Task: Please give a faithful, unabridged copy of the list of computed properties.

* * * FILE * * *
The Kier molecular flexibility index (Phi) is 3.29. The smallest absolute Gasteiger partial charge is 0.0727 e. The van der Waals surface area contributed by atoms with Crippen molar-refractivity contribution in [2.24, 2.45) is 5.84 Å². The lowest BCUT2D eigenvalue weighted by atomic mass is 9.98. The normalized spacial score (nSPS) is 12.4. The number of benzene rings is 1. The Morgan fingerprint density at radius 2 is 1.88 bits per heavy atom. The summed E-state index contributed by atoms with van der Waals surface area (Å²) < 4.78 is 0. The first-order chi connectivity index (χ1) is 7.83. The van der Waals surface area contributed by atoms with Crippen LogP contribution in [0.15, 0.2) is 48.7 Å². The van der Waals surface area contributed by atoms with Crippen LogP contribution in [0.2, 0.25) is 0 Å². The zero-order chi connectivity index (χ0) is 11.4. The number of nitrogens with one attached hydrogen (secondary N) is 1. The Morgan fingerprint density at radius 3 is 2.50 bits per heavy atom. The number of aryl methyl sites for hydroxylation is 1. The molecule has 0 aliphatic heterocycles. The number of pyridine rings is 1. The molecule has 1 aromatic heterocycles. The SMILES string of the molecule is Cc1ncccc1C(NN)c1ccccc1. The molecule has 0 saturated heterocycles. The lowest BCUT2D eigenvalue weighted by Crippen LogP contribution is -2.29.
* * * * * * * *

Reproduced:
The Kier molecular flexibility index (Phi) is 3.29. The smallest absolute Gasteiger partial charge is 0.0727 e. The van der Waals surface area contributed by atoms with Crippen molar-refractivity contribution in [2.24, 2.45) is 5.84 Å². The lowest BCUT2D eigenvalue weighted by atomic mass is 9.98. The normalized spacial score (nSPS) is 12.4. The number of benzene rings is 1. The Morgan fingerprint density at radius 2 is 1.88 bits per heavy atom. The summed E-state index contributed by atoms with van der Waals surface area (Å²) < 4.78 is 0. The first-order chi connectivity index (χ1) is 7.83. The van der Waals surface area contributed by atoms with Crippen LogP contribution in [0.15, 0.2) is 48.7 Å². The van der Waals surface area contributed by atoms with Crippen LogP contribution in [0.2, 0.25) is 0 Å². The zero-order chi connectivity index (χ0) is 11.4. The number of nitrogens with one attached hydrogen (secondary N) is 1. The Morgan fingerprint density at radius 3 is 2.50 bits per heavy atom. The number of aryl methyl sites for hydroxylation is 1. The molecule has 0 aliphatic heterocycles. The number of pyridine rings is 1. The molecule has 1 aromatic heterocycles. The SMILES string of the molecule is Cc1ncccc1C(NN)c1ccccc1. The molecule has 0 saturated heterocycles. The lowest BCUT2D eigenvalue weighted by Crippen LogP contribution is -2.29.